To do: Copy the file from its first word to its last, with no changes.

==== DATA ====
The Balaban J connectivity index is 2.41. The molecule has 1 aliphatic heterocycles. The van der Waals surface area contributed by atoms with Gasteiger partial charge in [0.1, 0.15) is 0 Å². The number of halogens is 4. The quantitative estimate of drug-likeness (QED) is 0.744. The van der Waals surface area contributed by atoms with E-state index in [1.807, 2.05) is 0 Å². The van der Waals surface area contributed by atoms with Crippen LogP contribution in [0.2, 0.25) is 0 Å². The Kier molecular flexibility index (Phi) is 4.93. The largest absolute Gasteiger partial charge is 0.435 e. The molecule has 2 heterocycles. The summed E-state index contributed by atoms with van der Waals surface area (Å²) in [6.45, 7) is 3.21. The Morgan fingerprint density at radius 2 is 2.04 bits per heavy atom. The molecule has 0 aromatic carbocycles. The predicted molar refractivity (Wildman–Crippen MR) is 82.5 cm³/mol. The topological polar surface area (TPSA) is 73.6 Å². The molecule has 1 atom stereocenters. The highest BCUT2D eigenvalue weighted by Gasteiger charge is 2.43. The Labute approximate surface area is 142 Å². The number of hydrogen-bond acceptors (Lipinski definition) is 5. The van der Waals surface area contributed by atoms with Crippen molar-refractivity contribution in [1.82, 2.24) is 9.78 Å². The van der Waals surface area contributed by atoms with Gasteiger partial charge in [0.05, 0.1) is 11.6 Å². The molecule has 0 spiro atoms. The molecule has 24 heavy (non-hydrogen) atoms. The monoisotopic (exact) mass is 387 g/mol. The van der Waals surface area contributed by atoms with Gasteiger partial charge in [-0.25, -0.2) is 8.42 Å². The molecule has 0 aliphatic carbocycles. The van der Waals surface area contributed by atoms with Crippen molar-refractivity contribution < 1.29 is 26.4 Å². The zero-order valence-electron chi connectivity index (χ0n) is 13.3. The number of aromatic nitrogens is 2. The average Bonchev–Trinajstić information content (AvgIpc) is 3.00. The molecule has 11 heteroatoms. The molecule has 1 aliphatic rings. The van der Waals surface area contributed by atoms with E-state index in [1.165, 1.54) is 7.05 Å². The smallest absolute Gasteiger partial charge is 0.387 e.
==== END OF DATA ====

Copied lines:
The Balaban J connectivity index is 2.41. The molecule has 1 aliphatic heterocycles. The van der Waals surface area contributed by atoms with Gasteiger partial charge in [0.1, 0.15) is 0 Å². The number of halogens is 4. The quantitative estimate of drug-likeness (QED) is 0.744. The van der Waals surface area contributed by atoms with E-state index in [1.807, 2.05) is 0 Å². The van der Waals surface area contributed by atoms with Crippen LogP contribution in [0.2, 0.25) is 0 Å². The Kier molecular flexibility index (Phi) is 4.93. The largest absolute Gasteiger partial charge is 0.435 e. The molecule has 2 heterocycles. The summed E-state index contributed by atoms with van der Waals surface area (Å²) in [6.45, 7) is 3.21. The Morgan fingerprint density at radius 2 is 2.04 bits per heavy atom. The molecule has 0 aromatic carbocycles. The predicted molar refractivity (Wildman–Crippen MR) is 82.5 cm³/mol. The topological polar surface area (TPSA) is 73.6 Å². The molecule has 1 atom stereocenters. The highest BCUT2D eigenvalue weighted by Gasteiger charge is 2.43. The Labute approximate surface area is 142 Å². The number of hydrogen-bond acceptors (Lipinski definition) is 5. The van der Waals surface area contributed by atoms with Crippen molar-refractivity contribution in [1.82, 2.24) is 9.78 Å². The van der Waals surface area contributed by atoms with Gasteiger partial charge in [0.05, 0.1) is 11.6 Å². The molecule has 0 spiro atoms. The molecule has 24 heavy (non-hydrogen) atoms. The monoisotopic (exact) mass is 387 g/mol. The van der Waals surface area contributed by atoms with Gasteiger partial charge in [-0.25, -0.2) is 8.42 Å². The molecule has 0 aliphatic carbocycles. The van der Waals surface area contributed by atoms with Crippen molar-refractivity contribution < 1.29 is 26.4 Å². The zero-order valence-electron chi connectivity index (χ0n) is 13.3. The number of aromatic nitrogens is 2. The average Bonchev–Trinajstić information content (AvgIpc) is 3.00. The molecule has 11 heteroatoms. The molecule has 1 aliphatic rings. The van der Waals surface area contributed by atoms with E-state index in [1.165, 1.54) is 7.05 Å². The smallest absolute Gasteiger partial charge is 0.387 e.